It’s being thoughtful, prepared, being able to emotionally regulate. It’s understanding that the brain has its own shortcuts for dealing with uncertainty and working with it. As I wrote in “The Art of Risk,” I spoke with a lot of successful risk-takers from a variety of domains, and it amazed me that, despite their area of expertise, they approached risk in very similar ways. They know their area, whether it’s firefighting or surgery, inside out. They can reduce uncertainty. We don’t see all the work that goes into their decisions – only the outcome.
So there’s nothing special in how risk-takers look at the world vs. the way those who aren’t risk-takers look at it?
No! They are just really practiced and prepared. Successful risk-taking really is open to all of us. The only difference is that they know their domain inside/out. So they differ in experience – it confers advantages. That brain surgeon? He might think writers are the real risk-takers for not having a regular paycheck/benefits. Risk, to a large extent, is in the eye of the beholder.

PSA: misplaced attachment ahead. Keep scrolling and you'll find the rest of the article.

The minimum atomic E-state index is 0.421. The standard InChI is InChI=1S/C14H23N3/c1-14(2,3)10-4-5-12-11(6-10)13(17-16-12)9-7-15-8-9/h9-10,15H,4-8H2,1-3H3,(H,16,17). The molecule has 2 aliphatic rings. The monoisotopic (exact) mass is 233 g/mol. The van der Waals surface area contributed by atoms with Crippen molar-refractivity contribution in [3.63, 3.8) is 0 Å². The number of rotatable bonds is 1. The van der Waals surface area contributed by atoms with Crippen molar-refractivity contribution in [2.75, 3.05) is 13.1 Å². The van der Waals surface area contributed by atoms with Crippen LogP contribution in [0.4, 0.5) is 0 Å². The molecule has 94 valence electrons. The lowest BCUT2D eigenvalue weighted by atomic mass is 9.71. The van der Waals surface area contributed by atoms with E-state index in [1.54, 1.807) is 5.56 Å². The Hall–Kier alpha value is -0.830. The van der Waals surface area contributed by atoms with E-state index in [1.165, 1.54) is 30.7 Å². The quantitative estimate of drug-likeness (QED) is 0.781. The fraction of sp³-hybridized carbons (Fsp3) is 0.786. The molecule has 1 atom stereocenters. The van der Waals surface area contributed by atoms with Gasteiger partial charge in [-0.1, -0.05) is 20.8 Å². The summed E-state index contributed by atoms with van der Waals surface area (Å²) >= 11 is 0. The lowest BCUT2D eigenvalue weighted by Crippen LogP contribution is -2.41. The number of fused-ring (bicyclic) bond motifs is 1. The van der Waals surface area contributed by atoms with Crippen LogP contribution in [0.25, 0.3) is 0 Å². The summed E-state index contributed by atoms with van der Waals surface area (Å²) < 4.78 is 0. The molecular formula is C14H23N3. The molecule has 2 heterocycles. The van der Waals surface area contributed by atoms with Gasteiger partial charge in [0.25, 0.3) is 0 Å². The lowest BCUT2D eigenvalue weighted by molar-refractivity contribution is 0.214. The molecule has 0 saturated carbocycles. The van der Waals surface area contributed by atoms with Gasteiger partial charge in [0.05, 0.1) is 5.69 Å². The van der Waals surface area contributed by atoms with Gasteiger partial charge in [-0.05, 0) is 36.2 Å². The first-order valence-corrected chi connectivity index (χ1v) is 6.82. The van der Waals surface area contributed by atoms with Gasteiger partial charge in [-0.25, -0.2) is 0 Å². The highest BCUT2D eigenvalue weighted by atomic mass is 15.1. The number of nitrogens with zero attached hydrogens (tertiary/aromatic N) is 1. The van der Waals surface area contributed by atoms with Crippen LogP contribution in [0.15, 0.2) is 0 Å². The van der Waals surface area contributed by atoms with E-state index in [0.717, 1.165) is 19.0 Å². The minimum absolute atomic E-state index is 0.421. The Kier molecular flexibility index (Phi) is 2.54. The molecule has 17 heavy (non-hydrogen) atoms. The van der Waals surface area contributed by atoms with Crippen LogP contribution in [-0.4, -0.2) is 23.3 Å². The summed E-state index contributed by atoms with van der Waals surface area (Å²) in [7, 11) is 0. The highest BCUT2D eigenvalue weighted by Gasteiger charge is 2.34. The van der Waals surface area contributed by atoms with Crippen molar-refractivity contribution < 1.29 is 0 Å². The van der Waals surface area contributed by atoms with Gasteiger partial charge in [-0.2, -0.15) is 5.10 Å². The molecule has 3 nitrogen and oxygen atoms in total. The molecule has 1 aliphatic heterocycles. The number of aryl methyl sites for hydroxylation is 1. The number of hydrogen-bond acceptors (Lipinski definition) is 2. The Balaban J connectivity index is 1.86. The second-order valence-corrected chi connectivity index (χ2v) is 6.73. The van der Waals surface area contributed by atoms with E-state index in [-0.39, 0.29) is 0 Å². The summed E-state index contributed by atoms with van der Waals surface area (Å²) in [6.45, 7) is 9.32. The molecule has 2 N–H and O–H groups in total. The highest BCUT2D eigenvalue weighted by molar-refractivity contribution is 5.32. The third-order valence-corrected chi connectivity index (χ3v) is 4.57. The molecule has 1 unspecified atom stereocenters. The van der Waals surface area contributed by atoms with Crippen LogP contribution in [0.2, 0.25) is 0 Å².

Is risk-taking something you can learn to do, or are people hardwired to either take risks or play it safe?
That’s the great thing about risk being a process – it means we can all harness it to meet our long-term goals. Some of us are more comfortable with intensity, fear, stress – but we can all learn how to better deal with risk. Each of us takes risks, every single day. We often make risk bigger and badder than it needs to be.
Why is risk an integral part of writing, both in terms of craft and business?
Writing, like any art or small business, involves a lot of uncertainty. You have to come up with new angles for stories, find the right outlets, juggle money and time. It requires working at the edge – and not knowing what you’re doing (or when you’ll be paid) from month to month. To write great stories, you need to take risks on new perspectives. Make yourself stand out. And to succeed as a business, you need to try to move with the industry, which is never predictable. Writers, truly, are some of the riskiest people I know. And it’s what gives them voice and verve. If you can’t handle the uncertainty of random paychecks or new ways to consider the world, you’ll have a hard time.